2013’s Odin’s Child is the first volume in Siri Pettersen’s Raven Rings trilogy. It was first published in Norway in 2013. The 2021 English translation is by Siân Mackie and Paul Russell Garrett.
Why cannot Hirka channel Might, the earth-magic that pervades her world? Why doesn’t she have a tail, as all proper Ymlings do? Why should she lack the Ymling tail and talents? She doesn’t know.
Until her fifteenth year, she and her father Thorrald could conceal or explain away her deficiencies from the world. Now she faces the Ymling rite of passage, a rite that will reveal her lack of Might. It’s not clear how the authorities will react.
Thorrald knows what she does not. Hirka is Thorrald’s adopted daughter, and she was born tailless because she is no Ymling. She comes from another world. She is an Odin’s Child. As far as most Ymlings are concerned, that would be enough to prove she is cursed. Hirka, once she learns from her father the truth, fears they might be correct. Which does not mean she doesn’t still want to live.
The Blind once came from another realm. They were mystical leeches who drained their victims of magic and life. No Blind have been seen since the age of heroes, a thousand years ago, but they are still remembered. Everyone knows that the Blind do not have tails.
The Blind entered the world of Ym (the fact that Ymlings have tails and magic should be enough of a hint) via the standing stone circles scattered across Ym. It was by one such circle that Thorrald found infant Hirka fifteen years ago. Until now, the Blind were the only entities known to have visited Ym via the stones. Came via stones? Tailless? It’s easy to jump to the conclusion that Hirka is one of the Blind. Any reasonable Ymling would have killed the tailless infant on the spot or at least left her to freeze. Thorrald was too tender hearted. Now the time has come to pay the price for his act of mercy.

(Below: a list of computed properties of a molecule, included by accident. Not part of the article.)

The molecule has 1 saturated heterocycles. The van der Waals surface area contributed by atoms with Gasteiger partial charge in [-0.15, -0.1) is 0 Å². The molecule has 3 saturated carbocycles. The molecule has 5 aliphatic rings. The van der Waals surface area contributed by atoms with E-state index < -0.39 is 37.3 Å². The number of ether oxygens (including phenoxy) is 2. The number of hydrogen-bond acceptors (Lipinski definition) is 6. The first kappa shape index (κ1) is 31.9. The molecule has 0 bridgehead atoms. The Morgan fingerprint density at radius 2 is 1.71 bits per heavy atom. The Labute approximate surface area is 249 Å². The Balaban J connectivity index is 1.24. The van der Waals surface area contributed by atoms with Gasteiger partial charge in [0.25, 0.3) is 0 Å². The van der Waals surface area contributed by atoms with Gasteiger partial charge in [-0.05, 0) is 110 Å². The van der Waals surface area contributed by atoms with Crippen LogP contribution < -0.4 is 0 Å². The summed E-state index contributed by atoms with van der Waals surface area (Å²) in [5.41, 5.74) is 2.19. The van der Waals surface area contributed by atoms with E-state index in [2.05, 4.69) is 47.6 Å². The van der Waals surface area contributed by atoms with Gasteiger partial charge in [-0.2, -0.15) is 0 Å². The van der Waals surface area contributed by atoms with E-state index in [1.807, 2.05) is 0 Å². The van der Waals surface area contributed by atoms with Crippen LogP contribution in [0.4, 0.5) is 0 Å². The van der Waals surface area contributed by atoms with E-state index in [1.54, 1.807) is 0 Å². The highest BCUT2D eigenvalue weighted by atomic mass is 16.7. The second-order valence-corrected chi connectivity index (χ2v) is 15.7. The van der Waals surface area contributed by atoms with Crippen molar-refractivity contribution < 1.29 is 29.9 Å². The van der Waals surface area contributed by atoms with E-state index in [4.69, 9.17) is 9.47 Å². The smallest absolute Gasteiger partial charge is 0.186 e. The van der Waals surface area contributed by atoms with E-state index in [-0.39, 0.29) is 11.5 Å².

Or perhaps not. One of the eleven kingdoms, Ravnhov, is verging on
open rebellion. The northern holding has ignored Council rulings but has so far avoided repercussions. Thorrald and Hirka could do worse than to flee to Ravenhov. Alas, Thorrald was crippled in an accident and cannot easily flee.
There’s another danger. One Councillor is also unhappy with the status quo. Urd feels he doesn’t get enough respect and has turned to dark magic. This hasn’t worked so far — has in fact had terrible consequences for him — but as Ymlings (and humans) do, he redoubles his efforts. His first foray into forbidden rites was fifteen years ago. Hirka appeared by a standing stone circle fifteen years ago. Could his actions have brought Hirka from another world?
It could be that she’s a threat to Urd’s schemes … or that she might be necessary to them. Once Urd learns that Hirka exists at all, the megalomaniac will take a very close, very unpleasant interest in the girl.
Danger on all sides.
The author expects readers to fill in certain blanks. We have to figure out that this book isn’t set on our Earth; the tails are a hint. Yes, the Ymlings mention Odin, but if entities can go from world to world, so can religions and gods. For that matter, just as Ymling tongue has been translated into English, so perhaps Odin is the closest analog to the god after whom the Odin’s Children are named.
The author eventually clues us into another fact about this setting: there are more than two worlds. Yggdrasil has many branches.
Thorrald has been very careful to maintain a low profile, moving from town to town whenever the neighbours took too close an interest in him and his daughter. It’s rather unexpected, therefore, that Hirka is on speaking terms with a surprising number of people who are intimately connected to the Council. One of her childhood friends is Urd’s bastard (he raped a woman). Her childhood frenemy and future love-interest Rime An-Elderin is by blood entitled to a seat on the Council and is in addition a Kolkagga (a Norse ninja, more or less). There may be highborn in Mannfalla who are not as well connected as one red-haired foundling from the sticks. There may be Councillors who envy her connections.
Not super plausible, although the author does provide an explanation. Rime wants to avoid his powerful relatives and hit on the same nowhere town to lay low. His pushy kin visit to berate him. It’s handy to the plot.
Odin’s Child has many of the sort of things I like, despite which I enjoyed it less than I had hoped. The translation may be the issue; the characters felt a bit flat. As well, the plot felt somewhat padded. There are more captures and escapes than seemed likely (or necessary to the plot). A leaner approach might have worked better. Nevertheless, I intend to see where the author takes the trilogy.